Customers Want to Give You Referrals

March 1, 2008
There's no better way to gain customers than through your current customers' referrals. A customer's personal recommendation adds strength to your marketing program that money can't buy. Referrals are big business — and they're serious business.

There's no better way to gain customers than through your current customers' referrals. A customer's personal recommendation adds strength to your marketing program that money can't buy.

Referrals are big business — and they're serious business.

Your relationship is under development the moment you get the prospect's name. The pressure's on. You have to come through for both your original customer and your prospect.

You've got a small window when you need to make the contact (24 to 48 hours), and you better be prepared to deliver the same level of service that brought you the referral in the first place.

What's in It for the Customer?
Knowing that there's a lot at stake with referrals, let's look first at your customers' motivations. What's in it for them? Why would they want to give you referrals? HVAC Sales Training expert David Holt points to four main reasons:

  1. The hero factor. Your referral source has an opportunity to be a real hero to one or more friends or colleagues. If working with you truly has been a pleasure, he or she can look good by helping a friend or colleague learn about you. Remember — people prefer to find service providers through recommendations.
  2. It brings better service. Your customers know that if they give you referrals, it will give you added incentive to provide them with even better service than you already do. Even though you attempt to give all your customers the best service possible, isn't it natural that you will run a little faster and jump a little higher for the customers who give you referrals?
  3. They like you and trust you. If people like you and trust you, they probably want to help you. This is the most powerful reason! If you've been serving them well, most customers get great pleasure from helping you become more successful. If you share your vision for success, they'll enjoy seeing your success by helping you with referrals.
  4. They know that keeping you in business helps them! Help your customers see the benefits of your staying in business. You can help them as their needs change, and you will be there to cover their warranties and continued maintenance.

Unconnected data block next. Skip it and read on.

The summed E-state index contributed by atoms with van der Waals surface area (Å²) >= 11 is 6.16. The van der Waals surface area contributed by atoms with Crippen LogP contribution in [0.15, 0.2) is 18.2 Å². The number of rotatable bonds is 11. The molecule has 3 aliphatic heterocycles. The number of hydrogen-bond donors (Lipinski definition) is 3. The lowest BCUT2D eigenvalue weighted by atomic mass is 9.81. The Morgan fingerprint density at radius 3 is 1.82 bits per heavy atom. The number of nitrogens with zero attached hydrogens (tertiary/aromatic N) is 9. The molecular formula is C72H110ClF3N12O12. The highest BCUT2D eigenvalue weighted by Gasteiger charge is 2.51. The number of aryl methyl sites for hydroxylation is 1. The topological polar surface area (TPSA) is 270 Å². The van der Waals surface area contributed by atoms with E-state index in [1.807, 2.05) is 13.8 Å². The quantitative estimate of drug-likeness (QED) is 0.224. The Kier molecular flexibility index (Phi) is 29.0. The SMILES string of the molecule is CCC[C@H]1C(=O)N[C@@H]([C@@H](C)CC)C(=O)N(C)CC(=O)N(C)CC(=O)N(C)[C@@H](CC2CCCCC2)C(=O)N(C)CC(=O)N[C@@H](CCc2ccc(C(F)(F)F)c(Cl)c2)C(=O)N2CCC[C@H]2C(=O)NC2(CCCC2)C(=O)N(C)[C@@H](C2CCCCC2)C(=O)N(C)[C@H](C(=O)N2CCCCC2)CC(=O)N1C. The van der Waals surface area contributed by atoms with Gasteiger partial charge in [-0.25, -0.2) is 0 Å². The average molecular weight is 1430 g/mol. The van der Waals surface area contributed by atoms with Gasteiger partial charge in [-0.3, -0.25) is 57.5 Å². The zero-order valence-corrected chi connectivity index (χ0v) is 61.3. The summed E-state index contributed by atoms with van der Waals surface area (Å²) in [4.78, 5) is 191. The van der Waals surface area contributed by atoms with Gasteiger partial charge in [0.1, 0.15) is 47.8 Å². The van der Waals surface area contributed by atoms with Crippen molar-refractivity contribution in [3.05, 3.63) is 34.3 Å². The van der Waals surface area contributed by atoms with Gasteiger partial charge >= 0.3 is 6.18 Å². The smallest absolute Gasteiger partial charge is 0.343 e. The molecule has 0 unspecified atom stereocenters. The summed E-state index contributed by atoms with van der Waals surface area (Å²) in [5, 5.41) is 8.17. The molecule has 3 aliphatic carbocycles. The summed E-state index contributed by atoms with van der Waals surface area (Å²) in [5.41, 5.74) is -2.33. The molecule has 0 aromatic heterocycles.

Your customer may also respond to the incentives you offer, such as a $25 discount on their new system for each name offered. Just remember, even if you do offer incentives, don't overlook the fact that what you're really offering are great products with great service from a great company. That's the true incentive for referrals.

The Trust Component
When the customer trusts you, he or she begins to believe all the things you say, and they don't worry about whether you will fulfill your promises. Your customer knows that a trustworthy contractor always fulfills promises. With their trust in you, your customers will be reluctant to try an unknown HVAC company.

As their trust in you grows, so does their confidence in you. They know what you can and can't do. This confidence factor is important for two reasons:

  • They will call you because they know you can fix it.
  • They know you will take good care of their friends and family members.

Think about it. Would you ever tell your mother to go to a restaurant that didn't cook the fish correctly? Would you tell a friend to go to a store that treated you poorly?

People look out for their friends and family. Never doubt that. You earn the right to ask for a referral by treating that customer with respect, honesty, and value. When they refer their friends and family to you, don't think they're selling their friends' names for a discount. They're looking out for them.

You see, referrals are a good thing for you, for your customer and for the new prospect. Everybody benefits when you get referrals.

Facing Customer Obstacles
Even if you're great at your job, some customers may be reluctant or unwilling to give you referrals. Here are the most common reasons:

  • They like the product, but don't like and trust the salesperson.
  • They don't want to sic a pushy salesperson on a friend or colleague.
  • They aren't clear about what you do and how you might benefit their friend or colleague.
  • They pre-qualify their friends and colleagues for you even before speaking their names.
  • They are afraid of upsetting their relationships.
  • They don't want to appear that they're talking behind this person's back.
  • They can't think of anyone at the moment, but may later.
  • They truly don't know anyone who could benefit.

Remember, if you constantly bring value to your customers and create relationships where they like you and trust you, objections will be rare; people will want to help you. If they don't like or trust you enough, they probably won't tell you so. And there's nothing you can do on the spot except to back off as they continue to resist. Then keep working hard to gain their trust.

Adams Hudson is president of Hudson, Ink, a marketing firm for contractors. Readers can get a free marketing newsletter by faxing their letterhead with the request to 334/262-1115. You can also call Hudson, Ink at 800/489-9099 for help or visit for many free marketing articles and reports.